14/11/2014

From this day forward (by Connie Monk)

A friend of mine passed this book on to me when she'd finished it, thinking I might liked it and not wanting to re-read it herself. I’m not usually particularly keen on historical fiction set around the turn of the 20th century, but liked the cover, so thought I'd pick it up to read recently. The author, Connie Monk, is apparently quite a prolific writer of historical fiction.

‘From This Day Forward’ opens with high drama. Jane Bradley is having an argument with her father. He is the owner of a brewery and she, unusually for the period, has been working there with him for some years in a management role. They have had a close relationship, but now Jane has fallen for the handsome Ian, one of the workers. She wants to get married to him; her father is furious that she would even consider such a thing.

So Jane decides to elope, certain that her father will come round to her point of view. She comes across as a very spoilt young lady, not just privileged in her upbringing, but unwilling to listen to her father’s wisdom. He seems very hot-tempered too, using quite the wrong psychology, and it made me wonder how they could ever have had the close ties that Jane recalls.

Unsurprisingly, marriage to Ian is not what Jane expected, and once he realises that her father is not going to give her an allowance or dowry, the relationship starts to go very wrong. Jane does not fit in with her neighbours, she has no idea how to prepare a meal, and she’s hurt that her father does not respond to her letters…

There’s quite a lot of potential for this book, even if the opening scene is at odds with Jane’s memories. Unfortunately it starts to get a bit sordid when the author tells us about the first night Jane spends with Ian. Not in as much detail as some modern books, thankfully, but still more than I wished to read about. And whereas I could see that it was significant to the plot, it’s not an isolated incident.

There are two other couples who are important in the book: the rector Marcos and his saintly wife Alayne, as well as the doctor Matthew and his flirtatious wife Yvette. There is plenty of mention of their marital intimacies - or lack thereof - and, inevitably, several adulterous liaisons featuring various of the cast.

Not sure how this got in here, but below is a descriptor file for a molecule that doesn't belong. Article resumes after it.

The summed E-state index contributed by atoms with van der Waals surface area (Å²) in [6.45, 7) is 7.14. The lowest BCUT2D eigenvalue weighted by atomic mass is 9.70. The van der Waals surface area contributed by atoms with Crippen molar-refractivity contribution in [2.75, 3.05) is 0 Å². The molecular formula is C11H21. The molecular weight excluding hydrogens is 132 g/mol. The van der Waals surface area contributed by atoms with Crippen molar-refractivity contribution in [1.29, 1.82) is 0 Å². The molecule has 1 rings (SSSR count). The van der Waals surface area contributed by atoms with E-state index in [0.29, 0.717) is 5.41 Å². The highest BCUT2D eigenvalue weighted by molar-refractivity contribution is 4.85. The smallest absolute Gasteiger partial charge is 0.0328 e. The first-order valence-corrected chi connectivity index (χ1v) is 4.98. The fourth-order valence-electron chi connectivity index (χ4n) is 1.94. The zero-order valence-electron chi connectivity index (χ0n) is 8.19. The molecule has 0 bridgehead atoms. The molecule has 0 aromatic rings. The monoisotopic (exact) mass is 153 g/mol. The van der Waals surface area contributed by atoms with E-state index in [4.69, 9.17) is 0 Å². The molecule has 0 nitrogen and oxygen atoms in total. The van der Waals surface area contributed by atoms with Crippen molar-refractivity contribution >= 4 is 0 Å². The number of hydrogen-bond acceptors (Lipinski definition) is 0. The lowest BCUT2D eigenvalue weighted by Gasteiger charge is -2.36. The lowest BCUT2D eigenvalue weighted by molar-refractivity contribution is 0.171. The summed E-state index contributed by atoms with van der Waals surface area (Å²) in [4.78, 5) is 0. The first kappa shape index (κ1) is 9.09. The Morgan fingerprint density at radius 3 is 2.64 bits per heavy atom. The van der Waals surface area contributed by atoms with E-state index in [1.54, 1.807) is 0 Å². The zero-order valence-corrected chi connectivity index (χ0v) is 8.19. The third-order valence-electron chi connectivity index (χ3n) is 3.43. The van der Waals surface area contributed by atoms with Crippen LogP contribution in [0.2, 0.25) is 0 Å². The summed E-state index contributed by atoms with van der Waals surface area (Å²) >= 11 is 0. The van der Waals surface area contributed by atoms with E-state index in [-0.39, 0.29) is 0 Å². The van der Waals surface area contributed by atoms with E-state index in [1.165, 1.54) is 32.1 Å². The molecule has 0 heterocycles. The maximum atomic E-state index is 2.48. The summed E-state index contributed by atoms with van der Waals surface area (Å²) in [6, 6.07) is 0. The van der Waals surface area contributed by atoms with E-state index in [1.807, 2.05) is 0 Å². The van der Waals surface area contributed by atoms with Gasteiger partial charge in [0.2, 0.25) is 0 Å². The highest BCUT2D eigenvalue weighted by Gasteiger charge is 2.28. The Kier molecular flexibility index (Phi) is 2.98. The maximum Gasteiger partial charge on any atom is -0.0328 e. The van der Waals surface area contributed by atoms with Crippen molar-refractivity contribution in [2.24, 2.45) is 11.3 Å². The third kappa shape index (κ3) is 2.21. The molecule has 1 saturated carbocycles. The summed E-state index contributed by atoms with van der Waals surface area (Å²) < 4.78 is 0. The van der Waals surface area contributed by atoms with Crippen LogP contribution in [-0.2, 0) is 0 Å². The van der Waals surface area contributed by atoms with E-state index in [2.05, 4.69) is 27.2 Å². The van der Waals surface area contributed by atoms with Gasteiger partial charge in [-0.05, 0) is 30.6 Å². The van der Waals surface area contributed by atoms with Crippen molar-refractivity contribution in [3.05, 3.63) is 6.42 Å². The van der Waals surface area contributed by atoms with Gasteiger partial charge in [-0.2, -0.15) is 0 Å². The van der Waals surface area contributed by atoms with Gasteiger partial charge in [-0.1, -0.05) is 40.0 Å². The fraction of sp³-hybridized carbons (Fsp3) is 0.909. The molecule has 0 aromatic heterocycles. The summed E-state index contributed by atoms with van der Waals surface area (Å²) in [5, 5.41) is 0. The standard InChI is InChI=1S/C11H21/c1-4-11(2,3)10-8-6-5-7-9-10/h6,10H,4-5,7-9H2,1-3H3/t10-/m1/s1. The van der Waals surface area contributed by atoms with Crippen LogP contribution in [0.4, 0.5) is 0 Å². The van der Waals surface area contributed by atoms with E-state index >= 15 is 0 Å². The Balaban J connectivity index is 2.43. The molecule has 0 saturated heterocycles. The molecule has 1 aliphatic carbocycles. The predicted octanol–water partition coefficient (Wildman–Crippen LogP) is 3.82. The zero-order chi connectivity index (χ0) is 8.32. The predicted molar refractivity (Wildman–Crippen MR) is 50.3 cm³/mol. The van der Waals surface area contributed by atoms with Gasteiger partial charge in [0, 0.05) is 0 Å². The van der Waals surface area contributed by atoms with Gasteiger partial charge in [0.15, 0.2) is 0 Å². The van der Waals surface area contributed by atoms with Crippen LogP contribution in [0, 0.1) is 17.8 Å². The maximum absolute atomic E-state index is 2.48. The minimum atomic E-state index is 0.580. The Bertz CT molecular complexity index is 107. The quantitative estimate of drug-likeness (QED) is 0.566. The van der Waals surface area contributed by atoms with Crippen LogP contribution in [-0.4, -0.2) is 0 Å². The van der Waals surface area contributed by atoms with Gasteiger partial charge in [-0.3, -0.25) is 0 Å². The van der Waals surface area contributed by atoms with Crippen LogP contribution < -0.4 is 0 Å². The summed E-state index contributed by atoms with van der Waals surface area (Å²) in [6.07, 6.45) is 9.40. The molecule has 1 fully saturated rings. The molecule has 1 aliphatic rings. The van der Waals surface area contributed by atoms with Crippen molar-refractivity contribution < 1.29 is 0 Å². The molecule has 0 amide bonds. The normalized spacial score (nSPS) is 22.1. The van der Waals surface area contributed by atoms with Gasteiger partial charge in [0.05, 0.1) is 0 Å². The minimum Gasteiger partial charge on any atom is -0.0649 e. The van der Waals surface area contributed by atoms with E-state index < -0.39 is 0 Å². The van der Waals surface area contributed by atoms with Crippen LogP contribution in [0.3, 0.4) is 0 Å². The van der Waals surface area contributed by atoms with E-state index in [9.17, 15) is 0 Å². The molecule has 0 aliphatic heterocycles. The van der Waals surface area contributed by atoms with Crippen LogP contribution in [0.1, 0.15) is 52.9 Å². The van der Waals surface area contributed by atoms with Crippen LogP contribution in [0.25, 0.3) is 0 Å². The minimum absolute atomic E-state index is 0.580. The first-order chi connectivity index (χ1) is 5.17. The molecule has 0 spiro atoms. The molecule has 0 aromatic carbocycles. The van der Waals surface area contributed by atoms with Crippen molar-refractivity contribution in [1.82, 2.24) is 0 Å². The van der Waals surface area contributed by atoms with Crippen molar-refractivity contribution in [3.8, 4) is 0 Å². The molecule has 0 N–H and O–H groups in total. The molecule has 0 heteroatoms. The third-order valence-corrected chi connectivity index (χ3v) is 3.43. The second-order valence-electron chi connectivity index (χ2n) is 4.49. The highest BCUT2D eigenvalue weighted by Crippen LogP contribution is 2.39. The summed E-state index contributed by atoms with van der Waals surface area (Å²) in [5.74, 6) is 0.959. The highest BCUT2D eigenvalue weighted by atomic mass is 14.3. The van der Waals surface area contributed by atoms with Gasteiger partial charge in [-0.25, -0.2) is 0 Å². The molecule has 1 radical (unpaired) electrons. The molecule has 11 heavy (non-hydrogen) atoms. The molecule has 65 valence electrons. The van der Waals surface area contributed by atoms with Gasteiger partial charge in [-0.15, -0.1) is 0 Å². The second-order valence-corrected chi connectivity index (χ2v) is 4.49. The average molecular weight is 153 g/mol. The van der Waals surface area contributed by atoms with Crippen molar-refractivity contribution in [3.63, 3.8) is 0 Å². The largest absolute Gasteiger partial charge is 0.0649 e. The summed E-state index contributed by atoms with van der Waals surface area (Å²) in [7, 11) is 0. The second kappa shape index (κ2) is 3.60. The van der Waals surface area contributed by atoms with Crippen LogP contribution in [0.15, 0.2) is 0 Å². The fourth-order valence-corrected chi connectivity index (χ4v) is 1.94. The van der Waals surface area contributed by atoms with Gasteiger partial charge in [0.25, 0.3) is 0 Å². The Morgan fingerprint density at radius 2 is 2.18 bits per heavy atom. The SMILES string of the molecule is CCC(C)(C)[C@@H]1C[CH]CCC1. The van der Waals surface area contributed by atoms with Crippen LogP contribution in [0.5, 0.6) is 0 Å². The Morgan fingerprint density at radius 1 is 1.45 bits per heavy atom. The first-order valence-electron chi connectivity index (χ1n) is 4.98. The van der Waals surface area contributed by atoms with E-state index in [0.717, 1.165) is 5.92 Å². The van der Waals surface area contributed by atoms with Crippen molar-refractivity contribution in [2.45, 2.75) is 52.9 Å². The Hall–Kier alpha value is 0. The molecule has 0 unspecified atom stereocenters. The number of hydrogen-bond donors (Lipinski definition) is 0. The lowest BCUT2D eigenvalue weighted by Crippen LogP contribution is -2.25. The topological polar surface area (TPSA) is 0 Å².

Worse, I didn’t really find many of the characters sympathetic or really believable. I could sympathise with Jane to some extent; Ian turns out to be a distinctly unpleasant person at times. But she makes little effort to make things better despite huge amounts of introspection. Alayne is simply too good to be true, and Elsie, a buxom good-natured barmaid who features later in the book, is also - in her very different way - apparently without fault.

I did like Alice, an older woman who befriends Jane; yet her situation and back story seemed unrealistic. Perhaps the nicest people are the stationmaster and his wife, Mr and Mrs Philpott - the way Jane treats them in the end made me dislike her all the more.

All of which sounds rather negative, and yet it’s not a bad book. It paints a good picture of life at the turn of the last century in the working classes in the UK; the settings felt authentic, as did the language. From a social history point of view, it’s quite interesting. Other than the odd, stream-of-consciousness introspection, it’s mostly well written too, although towards the end it feels more stilted. The ending is predictable, which isn’t necessarily a bad thing, but it all happens rather too rapidly.

For people who enjoy novels written in this era (1905-1907 to be precise) it could make good holiday reading: easy to put down, easy to pick up again. Despite disliking most of the cast, they are memorable enough that I never forgot who was whom.

Not currently in print but sometimes available second-hand.

Review by copyright 2014 Sue's Book Reviews

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